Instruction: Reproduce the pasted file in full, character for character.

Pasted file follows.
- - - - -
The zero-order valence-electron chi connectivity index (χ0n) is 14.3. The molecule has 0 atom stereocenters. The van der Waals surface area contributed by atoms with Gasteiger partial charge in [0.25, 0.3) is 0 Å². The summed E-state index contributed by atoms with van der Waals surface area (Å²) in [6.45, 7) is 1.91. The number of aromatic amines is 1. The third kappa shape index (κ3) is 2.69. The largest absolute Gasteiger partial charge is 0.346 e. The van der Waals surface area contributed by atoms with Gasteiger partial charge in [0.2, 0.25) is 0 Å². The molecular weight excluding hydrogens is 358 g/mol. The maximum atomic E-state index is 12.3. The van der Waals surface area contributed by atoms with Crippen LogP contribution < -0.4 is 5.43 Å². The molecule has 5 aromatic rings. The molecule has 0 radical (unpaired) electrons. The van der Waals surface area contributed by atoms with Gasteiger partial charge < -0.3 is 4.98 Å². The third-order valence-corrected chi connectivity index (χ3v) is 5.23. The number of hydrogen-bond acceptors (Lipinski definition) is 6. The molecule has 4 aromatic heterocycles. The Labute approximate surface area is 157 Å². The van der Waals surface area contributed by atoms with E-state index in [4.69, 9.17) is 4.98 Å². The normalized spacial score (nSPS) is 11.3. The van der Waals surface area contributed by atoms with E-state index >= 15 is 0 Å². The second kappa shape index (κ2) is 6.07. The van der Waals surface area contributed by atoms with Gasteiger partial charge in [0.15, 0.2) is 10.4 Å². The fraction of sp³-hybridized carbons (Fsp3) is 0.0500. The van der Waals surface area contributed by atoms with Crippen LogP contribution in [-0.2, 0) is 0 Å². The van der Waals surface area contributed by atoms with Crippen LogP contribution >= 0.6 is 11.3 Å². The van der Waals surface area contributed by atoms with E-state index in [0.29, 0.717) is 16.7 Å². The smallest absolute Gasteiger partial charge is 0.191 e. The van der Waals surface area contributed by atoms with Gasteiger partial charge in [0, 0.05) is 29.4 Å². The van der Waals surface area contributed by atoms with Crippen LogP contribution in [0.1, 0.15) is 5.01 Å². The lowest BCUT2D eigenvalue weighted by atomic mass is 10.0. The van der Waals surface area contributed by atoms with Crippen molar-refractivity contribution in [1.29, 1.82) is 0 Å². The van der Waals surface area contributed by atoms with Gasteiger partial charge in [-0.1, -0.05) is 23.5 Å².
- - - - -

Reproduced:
The zero-order valence-electron chi connectivity index (χ0n) is 14.3. The molecule has 0 atom stereocenters. The van der Waals surface area contributed by atoms with Gasteiger partial charge in [0.25, 0.3) is 0 Å². The summed E-state index contributed by atoms with van der Waals surface area (Å²) in [6.45, 7) is 1.91. The number of aromatic amines is 1. The third kappa shape index (κ3) is 2.69. The largest absolute Gasteiger partial charge is 0.346 e. The van der Waals surface area contributed by atoms with Gasteiger partial charge in [0.2, 0.25) is 0 Å². The molecular weight excluding hydrogens is 358 g/mol. The maximum atomic E-state index is 12.3. The van der Waals surface area contributed by atoms with Crippen LogP contribution < -0.4 is 5.43 Å². The molecule has 5 aromatic rings. The molecule has 0 radical (unpaired) electrons. The van der Waals surface area contributed by atoms with Gasteiger partial charge < -0.3 is 4.98 Å². The third-order valence-corrected chi connectivity index (χ3v) is 5.23. The number of hydrogen-bond acceptors (Lipinski definition) is 6. The molecule has 4 aromatic heterocycles. The Labute approximate surface area is 157 Å². The van der Waals surface area contributed by atoms with E-state index in [4.69, 9.17) is 4.98 Å². The normalized spacial score (nSPS) is 11.3. The van der Waals surface area contributed by atoms with E-state index >= 15 is 0 Å². The second kappa shape index (κ2) is 6.07. The van der Waals surface area contributed by atoms with Gasteiger partial charge in [0.15, 0.2) is 10.4 Å². The fraction of sp³-hybridized carbons (Fsp3) is 0.0500. The van der Waals surface area contributed by atoms with Crippen LogP contribution in [-0.2, 0) is 0 Å². The van der Waals surface area contributed by atoms with Crippen LogP contribution >= 0.6 is 11.3 Å². The van der Waals surface area contributed by atoms with E-state index in [0.29, 0.717) is 16.7 Å². The smallest absolute Gasteiger partial charge is 0.191 e. The van der Waals surface area contributed by atoms with Gasteiger partial charge in [0, 0.05) is 29.4 Å². The van der Waals surface area contributed by atoms with Crippen LogP contribution in [0.1, 0.15) is 5.01 Å². The lowest BCUT2D eigenvalue weighted by atomic mass is 10.0. The van der Waals surface area contributed by atoms with Crippen molar-refractivity contribution in [1.29, 1.82) is 0 Å². The van der Waals surface area contributed by atoms with Gasteiger partial charge in [-0.1, -0.05) is 23.5 Å².